It's important to realize that you can't train at 100% effort all of the time. You might see some short term fitness gains, but in the long run your body would wear out and you would likely see illness and injury. This is why we break down our larger phases (listed above) into smaller, manageable blocks. We do a few weeks of hard work with gradually increasing load then follow those weeks with a recovery week so we can absorb all that fitness we have accumulated. Many of you have heard the phrase "train hard, recover harder." This emphasizes the importance of training in cycles and resting appropriately to make all that hard work pay off.
Periodization can come in many formulas. A very popular method is 3 weeks training, 1 week recovery. Some people require more recovery, some less, depending on the athlete. For our program you'll notice that we follow this formula with 3 tough weeks of training with increasing load, followed by a recovery week.
***Please take your recovery seriously, it's frequently the difference between those who burn out and those who excel. We'll talk more about recovery and what that really means next week.***
If you want to learn more about periodization, phases or training, or just about anything else regarding endurance sports, check out the training articles on this link: TrainingPeaks.com. There is a plethora of information to help you out. Great resource!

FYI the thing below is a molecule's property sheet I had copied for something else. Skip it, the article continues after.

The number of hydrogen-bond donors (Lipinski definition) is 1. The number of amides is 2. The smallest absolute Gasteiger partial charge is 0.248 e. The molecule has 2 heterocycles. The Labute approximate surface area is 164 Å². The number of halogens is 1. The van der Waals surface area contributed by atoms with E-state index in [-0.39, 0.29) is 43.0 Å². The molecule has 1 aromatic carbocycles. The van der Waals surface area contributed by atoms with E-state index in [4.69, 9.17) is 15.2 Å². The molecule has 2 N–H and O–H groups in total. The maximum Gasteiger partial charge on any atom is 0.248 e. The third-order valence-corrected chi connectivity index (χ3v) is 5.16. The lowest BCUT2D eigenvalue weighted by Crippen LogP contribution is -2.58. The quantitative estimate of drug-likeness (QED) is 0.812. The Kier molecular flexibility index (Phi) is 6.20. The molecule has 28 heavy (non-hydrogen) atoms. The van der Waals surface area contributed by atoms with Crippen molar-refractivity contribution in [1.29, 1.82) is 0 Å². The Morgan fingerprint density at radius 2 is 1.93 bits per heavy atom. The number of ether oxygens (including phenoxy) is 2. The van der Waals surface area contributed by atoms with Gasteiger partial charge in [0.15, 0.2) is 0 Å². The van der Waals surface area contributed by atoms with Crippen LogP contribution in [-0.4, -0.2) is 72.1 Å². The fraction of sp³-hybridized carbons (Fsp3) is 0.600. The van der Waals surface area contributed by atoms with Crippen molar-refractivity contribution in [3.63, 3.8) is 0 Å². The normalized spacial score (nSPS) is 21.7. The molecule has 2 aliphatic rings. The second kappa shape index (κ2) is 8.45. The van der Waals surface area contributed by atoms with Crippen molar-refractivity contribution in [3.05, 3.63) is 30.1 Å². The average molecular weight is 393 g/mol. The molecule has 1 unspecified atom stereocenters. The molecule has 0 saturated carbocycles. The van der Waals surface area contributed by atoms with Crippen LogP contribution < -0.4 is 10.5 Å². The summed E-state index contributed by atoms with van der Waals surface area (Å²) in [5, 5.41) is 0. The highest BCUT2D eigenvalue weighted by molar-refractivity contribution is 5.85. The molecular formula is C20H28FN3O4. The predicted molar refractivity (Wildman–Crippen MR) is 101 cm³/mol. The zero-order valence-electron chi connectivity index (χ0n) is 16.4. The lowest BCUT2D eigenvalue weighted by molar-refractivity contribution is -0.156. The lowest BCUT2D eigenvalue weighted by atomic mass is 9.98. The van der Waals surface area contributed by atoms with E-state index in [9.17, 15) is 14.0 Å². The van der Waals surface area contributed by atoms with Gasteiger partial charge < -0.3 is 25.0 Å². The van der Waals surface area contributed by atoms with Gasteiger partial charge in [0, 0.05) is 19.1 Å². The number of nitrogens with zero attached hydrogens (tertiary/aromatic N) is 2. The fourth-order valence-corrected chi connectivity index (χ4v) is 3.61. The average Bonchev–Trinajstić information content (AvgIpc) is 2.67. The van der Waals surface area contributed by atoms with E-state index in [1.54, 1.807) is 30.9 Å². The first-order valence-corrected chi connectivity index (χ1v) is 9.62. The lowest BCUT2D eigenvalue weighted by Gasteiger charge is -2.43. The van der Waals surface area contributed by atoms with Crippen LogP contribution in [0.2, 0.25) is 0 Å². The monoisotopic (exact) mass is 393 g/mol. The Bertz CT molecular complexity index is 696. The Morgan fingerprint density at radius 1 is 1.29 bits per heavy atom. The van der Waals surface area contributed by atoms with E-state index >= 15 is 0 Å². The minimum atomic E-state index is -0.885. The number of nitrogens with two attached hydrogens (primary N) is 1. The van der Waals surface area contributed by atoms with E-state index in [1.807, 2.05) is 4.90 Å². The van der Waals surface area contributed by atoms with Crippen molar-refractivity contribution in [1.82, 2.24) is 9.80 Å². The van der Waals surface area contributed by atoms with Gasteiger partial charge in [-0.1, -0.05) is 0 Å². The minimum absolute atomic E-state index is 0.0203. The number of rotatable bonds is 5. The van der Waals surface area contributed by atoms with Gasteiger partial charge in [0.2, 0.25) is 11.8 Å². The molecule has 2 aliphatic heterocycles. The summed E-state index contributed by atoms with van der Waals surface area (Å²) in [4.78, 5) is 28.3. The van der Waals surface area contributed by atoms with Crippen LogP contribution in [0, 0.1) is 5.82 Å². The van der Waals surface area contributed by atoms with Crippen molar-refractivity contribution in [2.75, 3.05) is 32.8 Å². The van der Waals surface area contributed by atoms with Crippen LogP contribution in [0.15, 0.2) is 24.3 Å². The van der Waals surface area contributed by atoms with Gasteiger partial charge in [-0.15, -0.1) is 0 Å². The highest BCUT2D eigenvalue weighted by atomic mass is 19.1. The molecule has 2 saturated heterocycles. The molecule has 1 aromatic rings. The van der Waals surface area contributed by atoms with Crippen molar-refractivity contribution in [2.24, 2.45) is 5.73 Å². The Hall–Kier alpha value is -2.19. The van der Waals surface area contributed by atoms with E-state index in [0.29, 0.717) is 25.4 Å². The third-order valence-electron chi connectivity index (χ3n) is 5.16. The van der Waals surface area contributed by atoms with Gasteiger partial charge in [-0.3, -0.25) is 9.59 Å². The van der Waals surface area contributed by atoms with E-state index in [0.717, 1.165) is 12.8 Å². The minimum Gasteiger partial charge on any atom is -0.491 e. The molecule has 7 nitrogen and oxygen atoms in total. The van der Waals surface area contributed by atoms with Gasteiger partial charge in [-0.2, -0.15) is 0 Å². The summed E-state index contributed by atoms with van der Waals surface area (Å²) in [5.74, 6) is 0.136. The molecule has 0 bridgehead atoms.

How to measure your training: Heart Rate and Power
So now that you are all familiar with training zones and have them memorized (yeah, there’ll be a test later) we need to know how to measure each zone accurately, based on your effort. This can be done using 2 different tools; heart rate and power. The most economical of the two is definitely tracking heart rate. The most accurate way to measure is with a power meter that actually tells you how many Watts of power you are producing. Lets stick with heart rate for our discussion...
Heart rate monitors are readily available, affordable, and used by most endurance athletes. The more popular cycling brands are going to be Wahoo or Garmin. Either will work great and It’s best if you can pair them with a cycling computer to track your heart rate while you ride. Some smart watches also sync with these heart rate monitors.